Podocarpus shrubs thrive in full sun to partial shade. The pine yew hedge prefers getting around six hours of sun a day. However, because these tree-like shrubs are adaptable, they will also grow in the shade. The plant’s growth may slow down if there’s not enough sunshine.

Planting a Podocarpus Japanese yew in full sun results in bushier growth. You’ll also notice that the soft, thin needle leaves have a lighter appearance when the pine yew grows in bright sunshine. Growing in the shade, the plant’s foliage can be sparse, and the leaf color dark green.

The Best Soil for Podocarpus Plant Care

Podocarpus Macrophyllus hedge

Grow Podocarpus plants in well-draining slightly acidic soil

Podocarpus plants grow best in fertile, slightly acidic soil that is well-draining. But you don’t need to be too fussy where you plant a pine yew bush. The hardy, drought-tolerant shrubs tolerate acidic and neutral soils. You can plant the shrubs in coastal locations as they have moderate salt tolerance.

Podocarpus hedges have a few specific care needs when it comes to the right kind of soil. Here are some of the soil types that can affect Podocarpus hedge growth:

Sandy or loamy soils—Sandy soil can lack magnesium, which is necessary for Podocarpus hedges to thrive. If necessary, add some magnesium sulfate or Epsom salt to help boost the hedge’s growth.

Alkaline soilPodocarpus shrubs can develop yellow leaves in heavily alkaline soils. Try amending your garden soil with peat moss to improve leaf color on a yellowing Podocarpus.

Wet soil—Yew pines don’t grow well in wet, boggy ground. The ornamental Podocarpus shrubs perform better in moist, but well-draining sandy soil.

Watering Podocarpus Hedges

Podocarpus yew hedges have average water needs. These hardy, drought-tolerant pine yews need moist, but not damp soil to grow. Before the plants are established, they require regular watering. However, established Podocarpus hedges don’t need much water. Just hydrate the Japanese yew often enough to keep the ground moist.

To water Podocarpus shrubs, it’s best to water the soil, not the leaves. Watering from above can result in leaf mold or mildew and spoil the hedge’s appearance.

The best time to water your lush hedge is in the morning. This way, the roots receive proper hydration, and there are fewer issues with fungal diseases.

Temperature and Humidity for Growing Podocarpus Shrubs

Podocarpus fern pines prefer outdoor temperatures between 61°F and 75°F (16°C – 23°C). Japanese yews are not cold hardy, so you shouldn’t grow them as hedges where the temperature drops below 55°F (12°C). Podocarpus hedges are ideal for USDA growing zones 9 to 11.

Species of plants in the genus Podocarpus prefer medium humidity. So, the warm, humid conditions of states such as Florida are perfect for planting Japanese yew hedges.

If you live in colder climates, dwarf Podocarpus, Japanese yews, or bonsai Podocarpus trees are stunning container plants. Keep the plant pots in a warm, sunny spot, but protected from intense sunlight. Water the potting mix just enough to keep the soil slightly moist.

Podocarpus macrophyllus bonsai trees

Podocarpus bonsai trees

When to Prune Podocarpus Tree

Trim Podocarpus trees in the summer to encourage secondary growth and then in the fall to encourage new spring growth. Pruning Podocarpus trees and shrubs allows you to create ornaments and shapely landscape trees. You can prune Podocarpus tree foliage into round shapes, cones, or columns.

The only pruning that Podocarpus hedges require is light trimming in the summer. Lightly trim the foliage from the top, front, and back of the hedgerow and allow the side growth to grow together. With the right care and trimming techniques, you can create a soft informal hedge or a compact, stunning formal evergreen hedge.

Although it’s a shrub, you can prune the Podocarpus macrophyllus ‘Maki’ into a compact, upright columnar tree.

Podocarpus macrophyllus tree

Fully grown Podocarpus macrophyllus trees can be pruned into ornamental shapes such as cloud pruning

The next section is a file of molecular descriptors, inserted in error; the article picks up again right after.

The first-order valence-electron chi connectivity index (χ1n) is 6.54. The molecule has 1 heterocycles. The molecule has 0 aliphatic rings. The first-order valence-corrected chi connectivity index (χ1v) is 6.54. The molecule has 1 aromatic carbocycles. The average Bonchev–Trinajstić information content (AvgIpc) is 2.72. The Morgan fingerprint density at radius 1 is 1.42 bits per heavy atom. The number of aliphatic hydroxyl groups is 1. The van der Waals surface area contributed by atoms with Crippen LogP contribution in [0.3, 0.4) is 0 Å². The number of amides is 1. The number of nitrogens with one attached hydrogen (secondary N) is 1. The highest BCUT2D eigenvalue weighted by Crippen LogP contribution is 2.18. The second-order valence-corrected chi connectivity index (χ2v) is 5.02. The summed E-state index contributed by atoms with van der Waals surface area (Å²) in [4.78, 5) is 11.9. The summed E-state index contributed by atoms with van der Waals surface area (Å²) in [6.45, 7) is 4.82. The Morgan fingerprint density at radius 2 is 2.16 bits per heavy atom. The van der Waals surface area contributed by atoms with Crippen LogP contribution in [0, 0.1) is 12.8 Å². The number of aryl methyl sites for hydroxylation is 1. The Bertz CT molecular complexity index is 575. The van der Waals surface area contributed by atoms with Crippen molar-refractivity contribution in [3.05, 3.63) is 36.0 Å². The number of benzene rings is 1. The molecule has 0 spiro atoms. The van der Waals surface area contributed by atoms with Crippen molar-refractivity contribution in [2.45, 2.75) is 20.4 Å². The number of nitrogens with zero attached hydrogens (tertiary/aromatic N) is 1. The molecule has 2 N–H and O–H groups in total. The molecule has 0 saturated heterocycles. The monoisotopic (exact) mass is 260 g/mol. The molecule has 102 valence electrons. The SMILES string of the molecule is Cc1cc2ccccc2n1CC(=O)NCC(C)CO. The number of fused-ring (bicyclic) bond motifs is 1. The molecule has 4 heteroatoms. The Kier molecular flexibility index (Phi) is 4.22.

Fertilizer Needs for Podocarpus Hedges

Podocarpus hedge shrubs are not heavy feeders and don’t always require additional fertilization. Fertilize the fern pine hedge three times a year—spring, summer, and fall. Use a balanced 6-6-6 fertilizer for Podocarpus shrubs and hedges. This ‘plant food’ provides the right amounts of nitrogen, phosphorus, and potassium.

In addition to the necessary nutrients for healthy hedge growth, Podocarpus hedges benefit from extra iron and sulfur. These additional nutrients help keep the foliage healthy and green.

If you have mainly sandy or loamy soil in your garden, then a Podocarpus privacy screen could suffer from magnesium deficiency. You can increase magnesium levels in the ground by using an Epsom salt solution for plants two or three times a year.

Propagating Podocarpus Shrubs

You can use softwood cuttings from a Podocarpus shrub to propagate new plants. To propagate the plant, cut off new soft growth from a healthy plant. Keep the end of the stem cuttings moist until roots form. Then you can plant the rooted cutting in your garden to extend your hedge.

Here is how to propagate a Podocarpus shrub:

  1. In summer, take a stem cutting from a healthy Podocarpus plant about 5” (15 cm) from the tip.
  2. Remove all leaves from the pine yew’s stem apart from a few leaves at the stem’s tip.
  3. Dip the cut end of the Japanese yew in a rooting hormone.
  4. Plant the Podocarpus cutting in a container that has well-draining, light potting mix—one part peat and one part perlite is ideal.
  5. Keep the potting mix moist while the plant takes root.

Because rooting cuttings from evergreen shrubs can be tricky, it is probably easier to buy small Podocarpus shrubs from your local plant nursery to grow in your yard.

Pests Affecting Podocarpus Plant Growth

The primary plant pests to affect Podocarpus hedges are aphids and scale insects. Podocarpus aphids can destroy new plant growth and cause extensive leaf damage. Scale insects suck the pine yew’s sap and can seriously damage the hedge’s growth. You can eradicate these pests by using insecticidal soap or rubbing alcohol.

Aphids on Podocarpus Japanese yews are tiny insects that can be bluish-purple, yellow, red, or orange. Signs of aphids on fern yews are curling new leaves, honeydew, and black sooty mold. You can spray the hedge shrubs with an insecticidal soap or neem oil solution every seven days to get rid of aphids.

Scale insects on pine yew shrubs look like small plate-like growths on the plant’s stems. In time, scale can affect the plant’s growth. However, it needs a large scale insect infection to cause significant hedgerow damage. The easiest way to get rid of scale-infected branches is to prune them and then destroy them.

Diseases Affecting Podocarpus Plant Growth

Podocarpus macrophyllus plants are hardy, sun-loving bushes that are relatively resistant to disease. The most common problems that these shrubby conifers face are connected to waterlogged, soggy soil. Wet soil can create fungal problems in the roots that can affect the plant’s growth.

If you care well for your Podocarpus shrubs, the hedges will grow with minimal care for many years.